The Temple was originally named after the Knights Templars -- a semi-martial, semi-religious body established in England in the 12th century. By the 19th century, however, it had become associated with the law, and housed law students and legal practitioners (though it accepted occupants of other professions); it was composed of both private residences and offices (Tallis's Illustrated London, vol. 1, 44-8). Although Pip's Temple would have been slightly different than the Temple represented on Collins' Atlas and in Tallis's Illustrated London (even Pip notes that alterations have been made to the Temple since he lived there), many of the buildings were erected very early in the history of the Temple, and would have been familiar to him. Tallis's illustrates (see below) Temple Church, a round Norman church dating from 1185; Middle Temple Hall, which had been in place since the 16th century; and the New Library, which, rebuilt in 1824, would have been relatively new during Pip's tenure (circa 1828).

Pip, contemplating his convict-benefactor, thinks that Magwitch is liable at any moment to be "hanged at the Old Bailey door" (Ch. 39). Executions were indeed held in front of the Old Bailey. The illustration below, from a June 1837 issue of Martin's Annals of Crime, shows a public hanging outside the Old Bailey. The Old Bailey is also visible on Plate 1 of Collins' Atlas (see Plate 1 again above), located between the Temple and St. Paul's Churchyard. Pip was not far, living in the Temple, from the Old Bailey door.



In the Eastern story: The Eastern story to which Pip likens his experience is from Sir Charles Morell's Tales of Genii, a book Dickens had as a child (Mitchell 501).


Assembly ball: An assembly ball is a "dance held by subscription" (Mitchell 501).

Hired-out shepherd in a solitary hut: Magwitch, transported for life to the Australian penal colony of New South Wales, was "assigned" as a shepherd. According to the 1838 "Report from the Select Committee on Transportation," transported convicts were subject to "assignment" -- a system of transferring a convict from government to private supervision -- and put to work according to the trade they had pursued when free in England. The Select Committee classified convict-transports according to three types -- servants, laborers, and mechanics (mechanics were convicts with special skills, such as smiths, masons, carpenters, etc.). The majority of transported convicts were laborers -- unskilled -- and most of these, like Magwitch, were pressed into agricultural work. The condition and experience of convicts varied according to their assignments -- depending upon the clemency and liberality of their masters, etc. Mechanics, being more useful than the average convict laborer, were more sought-after, and generally treated better. According to the Report of the Select Committee, however, "[t]he condition ... of by far the most numerous class of convicts, those, who [were] employed, as shepherds or neatherds, (of whom in 1837 there were above 8,000 in New South Wales), and in agriculture generally, [was] undoubtedly inferior to that of a convict, who [was] either a domestic servant or a mechanic; they [were], however, according to most of the witnesses better fed, than the generality of agricultural laborers in [England]; most masters either [paid] them wages in money, or [gave] them, instead of money, tea, sugar, tobacco, spirits, and other trifling indulgences" (606). This account agrees with Magwitch's account of his experiences abroad.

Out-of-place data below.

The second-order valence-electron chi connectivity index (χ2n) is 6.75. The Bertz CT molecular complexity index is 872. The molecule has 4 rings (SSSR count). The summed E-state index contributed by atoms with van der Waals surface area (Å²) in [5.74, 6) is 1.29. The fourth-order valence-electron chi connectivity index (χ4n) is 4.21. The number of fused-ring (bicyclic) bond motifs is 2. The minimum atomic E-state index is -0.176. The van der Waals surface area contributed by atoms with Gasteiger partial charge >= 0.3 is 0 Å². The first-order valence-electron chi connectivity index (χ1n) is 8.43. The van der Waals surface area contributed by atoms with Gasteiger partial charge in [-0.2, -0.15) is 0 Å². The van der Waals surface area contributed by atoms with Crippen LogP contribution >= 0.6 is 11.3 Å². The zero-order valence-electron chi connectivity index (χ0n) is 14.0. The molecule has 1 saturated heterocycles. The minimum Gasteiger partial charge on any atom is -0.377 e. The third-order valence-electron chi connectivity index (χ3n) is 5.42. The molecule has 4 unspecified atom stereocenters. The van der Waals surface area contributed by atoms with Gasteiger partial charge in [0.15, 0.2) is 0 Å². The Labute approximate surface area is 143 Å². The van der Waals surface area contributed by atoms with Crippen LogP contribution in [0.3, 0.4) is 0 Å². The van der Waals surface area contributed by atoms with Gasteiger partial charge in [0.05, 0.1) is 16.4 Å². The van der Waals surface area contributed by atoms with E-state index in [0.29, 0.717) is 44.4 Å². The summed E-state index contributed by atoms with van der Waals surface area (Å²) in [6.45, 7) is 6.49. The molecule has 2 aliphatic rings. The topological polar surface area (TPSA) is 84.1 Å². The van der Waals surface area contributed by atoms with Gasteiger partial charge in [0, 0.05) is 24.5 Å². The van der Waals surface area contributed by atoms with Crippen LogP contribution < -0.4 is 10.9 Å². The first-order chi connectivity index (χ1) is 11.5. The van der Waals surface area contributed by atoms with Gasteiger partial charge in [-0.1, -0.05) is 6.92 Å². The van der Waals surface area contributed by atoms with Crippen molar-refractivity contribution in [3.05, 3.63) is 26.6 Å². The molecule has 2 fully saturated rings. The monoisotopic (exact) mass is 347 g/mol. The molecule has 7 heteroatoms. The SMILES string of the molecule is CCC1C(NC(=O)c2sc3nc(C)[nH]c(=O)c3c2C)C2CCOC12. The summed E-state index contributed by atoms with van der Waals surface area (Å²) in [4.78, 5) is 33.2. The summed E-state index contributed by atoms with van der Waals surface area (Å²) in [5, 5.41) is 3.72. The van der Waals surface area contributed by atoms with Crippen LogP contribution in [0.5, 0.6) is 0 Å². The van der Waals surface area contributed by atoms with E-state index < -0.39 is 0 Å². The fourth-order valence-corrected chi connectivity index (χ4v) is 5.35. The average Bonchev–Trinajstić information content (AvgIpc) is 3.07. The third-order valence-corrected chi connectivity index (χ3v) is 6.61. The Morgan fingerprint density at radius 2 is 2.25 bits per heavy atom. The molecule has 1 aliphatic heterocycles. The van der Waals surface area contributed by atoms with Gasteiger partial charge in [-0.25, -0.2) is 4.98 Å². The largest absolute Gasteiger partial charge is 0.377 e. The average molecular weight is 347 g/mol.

Sent for life. It's death to come back: Returning from transportation before one had served one's time was prohibited on pain of death until 1834, though the last person actually hanged for returning died in 1810 (Mitchell 502). Not all transported convicts were sent, like Magwitch, on a life sentence, and all convicts could, if they behaved well in the colonies, earn a kind of probation -- a "ticket of leave" -- after a set interval. If a convict was transported for seven years, a ticket of leave was obtainable after four; if transported for 14 years, after six; and if transported for life, after eight ("Report of the Select Committee" 612). A ticket of leave allowed a convict, "according to certain regulations, to work of his own account" ("Report" 612). Convicts could often become quite prosperous and respectable upon receiving a ticket of leave, as they were often preferred to other laborers for their experience, and were sometimes allowed to advance to positions of civic responsibility. According to the Select Committee, convicts did occasionally become quite wealthy, typically by exploiting the weaknesses and reduced means of other convicts -- lending sums at interest, running public houses, accumulating property at interest and default, etc. (613-4).